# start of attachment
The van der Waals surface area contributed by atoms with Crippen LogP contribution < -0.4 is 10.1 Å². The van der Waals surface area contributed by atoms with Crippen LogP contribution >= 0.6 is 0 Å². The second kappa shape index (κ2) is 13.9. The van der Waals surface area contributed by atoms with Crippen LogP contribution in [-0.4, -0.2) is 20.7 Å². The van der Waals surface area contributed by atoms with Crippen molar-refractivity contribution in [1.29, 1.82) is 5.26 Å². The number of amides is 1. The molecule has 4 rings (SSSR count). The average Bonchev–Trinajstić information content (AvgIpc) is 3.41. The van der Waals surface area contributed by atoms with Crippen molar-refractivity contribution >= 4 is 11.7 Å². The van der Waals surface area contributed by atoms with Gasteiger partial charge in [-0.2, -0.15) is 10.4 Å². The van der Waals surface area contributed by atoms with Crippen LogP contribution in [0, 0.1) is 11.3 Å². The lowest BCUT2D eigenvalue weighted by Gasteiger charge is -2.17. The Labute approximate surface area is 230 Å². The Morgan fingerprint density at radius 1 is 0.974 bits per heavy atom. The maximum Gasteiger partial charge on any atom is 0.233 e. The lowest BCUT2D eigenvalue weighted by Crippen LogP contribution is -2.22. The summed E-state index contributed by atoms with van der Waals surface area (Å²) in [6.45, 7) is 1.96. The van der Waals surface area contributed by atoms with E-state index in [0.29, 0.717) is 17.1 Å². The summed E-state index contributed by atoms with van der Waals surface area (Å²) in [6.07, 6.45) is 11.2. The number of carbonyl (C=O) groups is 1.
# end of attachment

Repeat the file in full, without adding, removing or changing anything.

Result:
The van der Waals surface area contributed by atoms with Crippen LogP contribution < -0.4 is 10.1 Å². The van der Waals surface area contributed by atoms with Crippen LogP contribution >= 0.6 is 0 Å². The second kappa shape index (κ2) is 13.9. The van der Waals surface area contributed by atoms with Crippen LogP contribution in [-0.4, -0.2) is 20.7 Å². The van der Waals surface area contributed by atoms with Crippen molar-refractivity contribution in [1.29, 1.82) is 5.26 Å². The number of amides is 1. The molecule has 4 rings (SSSR count). The average Bonchev–Trinajstić information content (AvgIpc) is 3.41. The van der Waals surface area contributed by atoms with Crippen molar-refractivity contribution >= 4 is 11.7 Å². The van der Waals surface area contributed by atoms with Gasteiger partial charge in [-0.2, -0.15) is 10.4 Å². The van der Waals surface area contributed by atoms with Crippen LogP contribution in [0, 0.1) is 11.3 Å². The lowest BCUT2D eigenvalue weighted by Gasteiger charge is -2.17. The Labute approximate surface area is 230 Å². The Morgan fingerprint density at radius 1 is 0.974 bits per heavy atom. The maximum Gasteiger partial charge on any atom is 0.233 e. The lowest BCUT2D eigenvalue weighted by Crippen LogP contribution is -2.22. The summed E-state index contributed by atoms with van der Waals surface area (Å²) in [6.45, 7) is 1.96. The van der Waals surface area contributed by atoms with E-state index in [0.29, 0.717) is 17.1 Å². The summed E-state index contributed by atoms with van der Waals surface area (Å²) in [6.07, 6.45) is 11.2. The number of carbonyl (C=O) groups is 1.